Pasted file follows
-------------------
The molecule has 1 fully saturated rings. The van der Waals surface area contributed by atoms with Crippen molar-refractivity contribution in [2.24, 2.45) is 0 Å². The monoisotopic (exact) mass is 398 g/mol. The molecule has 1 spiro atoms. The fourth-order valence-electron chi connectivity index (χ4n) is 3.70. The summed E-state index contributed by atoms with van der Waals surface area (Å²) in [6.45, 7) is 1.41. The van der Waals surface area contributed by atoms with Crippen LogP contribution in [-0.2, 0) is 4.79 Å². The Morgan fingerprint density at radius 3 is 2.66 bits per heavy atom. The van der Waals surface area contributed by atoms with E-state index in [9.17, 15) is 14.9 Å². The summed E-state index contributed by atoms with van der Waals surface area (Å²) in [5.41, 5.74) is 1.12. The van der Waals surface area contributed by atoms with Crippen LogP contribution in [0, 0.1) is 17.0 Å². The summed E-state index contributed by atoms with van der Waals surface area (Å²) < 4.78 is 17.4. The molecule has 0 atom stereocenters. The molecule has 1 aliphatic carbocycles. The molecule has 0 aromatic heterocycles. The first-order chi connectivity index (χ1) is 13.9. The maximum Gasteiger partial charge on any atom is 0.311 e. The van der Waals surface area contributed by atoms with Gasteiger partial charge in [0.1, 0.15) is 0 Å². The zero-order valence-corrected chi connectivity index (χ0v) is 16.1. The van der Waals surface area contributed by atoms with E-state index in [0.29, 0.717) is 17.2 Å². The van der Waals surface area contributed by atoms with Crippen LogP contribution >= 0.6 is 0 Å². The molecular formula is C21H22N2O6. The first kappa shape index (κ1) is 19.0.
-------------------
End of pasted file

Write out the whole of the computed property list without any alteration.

The molecule has 1 fully saturated rings. The van der Waals surface area contributed by atoms with Crippen molar-refractivity contribution in [2.24, 2.45) is 0 Å². The monoisotopic (exact) mass is 398 g/mol. The molecule has 1 spiro atoms. The fourth-order valence-electron chi connectivity index (χ4n) is 3.70. The summed E-state index contributed by atoms with van der Waals surface area (Å²) in [6.45, 7) is 1.41. The van der Waals surface area contributed by atoms with Crippen LogP contribution in [-0.2, 0) is 4.79 Å². The Morgan fingerprint density at radius 3 is 2.66 bits per heavy atom. The van der Waals surface area contributed by atoms with E-state index in [9.17, 15) is 14.9 Å². The summed E-state index contributed by atoms with van der Waals surface area (Å²) in [5.41, 5.74) is 1.12. The van der Waals surface area contributed by atoms with Crippen LogP contribution in [0, 0.1) is 17.0 Å². The summed E-state index contributed by atoms with van der Waals surface area (Å²) < 4.78 is 17.4. The molecule has 0 atom stereocenters. The molecule has 1 aliphatic carbocycles. The molecule has 0 aromatic heterocycles. The first-order chi connectivity index (χ1) is 13.9. The maximum Gasteiger partial charge on any atom is 0.311 e. The van der Waals surface area contributed by atoms with Gasteiger partial charge in [0.1, 0.15) is 0 Å². The zero-order valence-corrected chi connectivity index (χ0v) is 16.1. The van der Waals surface area contributed by atoms with E-state index in [0.29, 0.717) is 17.2 Å². The van der Waals surface area contributed by atoms with Crippen LogP contribution >= 0.6 is 0 Å². The molecular formula is C21H22N2O6. The first kappa shape index (κ1) is 19.0.